As LEDs became the preferred light source for coloured light, the focus is now on improving the performance of white LEDs, to achieve the required levels for applications such as general lighting. One especially interesting automotive application of white LEDs are daytime running lights, which may become mandatory in the near future in Europe. In this application the specific advantages of LEDs like long lifetime, high efficiency, robustness and freedom for the designers can be fully employed.
The most common way to realize a white LED is the approach of a luminescence conversion LED, where blue light of a GaN Chip is partly transformed into yellow light by a phosphor. The combination of the not converted blue and the yellow light results in white light.
A strong increase of the luminous flux becomes possible by the use of High Power LED Chips, high efficient yellow phosphors and a packaging that offers an excellent thermal management.
First of all, the application of a High Power LED Chip allows an increase of the electrical current up to 1 Ampere. While this increases the light output significantly, the thermal management of the LED package has to be improved in order to remove the heat created by the LED chip.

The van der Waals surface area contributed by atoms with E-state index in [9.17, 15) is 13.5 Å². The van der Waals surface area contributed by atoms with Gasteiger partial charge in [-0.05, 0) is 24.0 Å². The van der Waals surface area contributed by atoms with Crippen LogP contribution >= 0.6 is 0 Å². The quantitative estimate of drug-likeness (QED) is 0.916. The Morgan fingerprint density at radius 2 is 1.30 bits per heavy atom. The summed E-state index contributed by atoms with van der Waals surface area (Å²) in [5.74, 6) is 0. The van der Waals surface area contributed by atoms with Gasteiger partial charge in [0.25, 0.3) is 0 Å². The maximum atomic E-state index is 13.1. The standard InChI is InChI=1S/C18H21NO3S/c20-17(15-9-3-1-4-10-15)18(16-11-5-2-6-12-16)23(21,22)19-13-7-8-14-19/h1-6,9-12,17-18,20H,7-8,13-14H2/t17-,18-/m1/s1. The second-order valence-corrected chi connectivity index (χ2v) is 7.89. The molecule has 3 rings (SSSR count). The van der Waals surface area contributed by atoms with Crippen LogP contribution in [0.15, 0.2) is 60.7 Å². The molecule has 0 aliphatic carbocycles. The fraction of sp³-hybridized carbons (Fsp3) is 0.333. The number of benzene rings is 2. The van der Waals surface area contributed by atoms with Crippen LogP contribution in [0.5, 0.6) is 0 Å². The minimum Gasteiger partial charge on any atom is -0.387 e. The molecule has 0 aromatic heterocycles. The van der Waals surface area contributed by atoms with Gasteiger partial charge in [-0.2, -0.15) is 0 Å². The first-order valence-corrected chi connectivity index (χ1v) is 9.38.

Apart from chip efficiency and driving current the brightness of a white LED also strongly depends on the efficiency of the used phosphor. Today's typically used phosphors are for example YAG:CE, or with Europium 2+ doped compounds.
The required quantum efficiency should be higher than 90% for good results in the luminous efficiency. Furthermore, for certain applications such as automotive front lighting the converter even has to be stable under temperature conditions up to 120°C, be resistant to humidity and guarantee a long lifetime.
In this contribution we will present a comparison of several different types of phosphors with emphasis on their temperature dependent behaviour.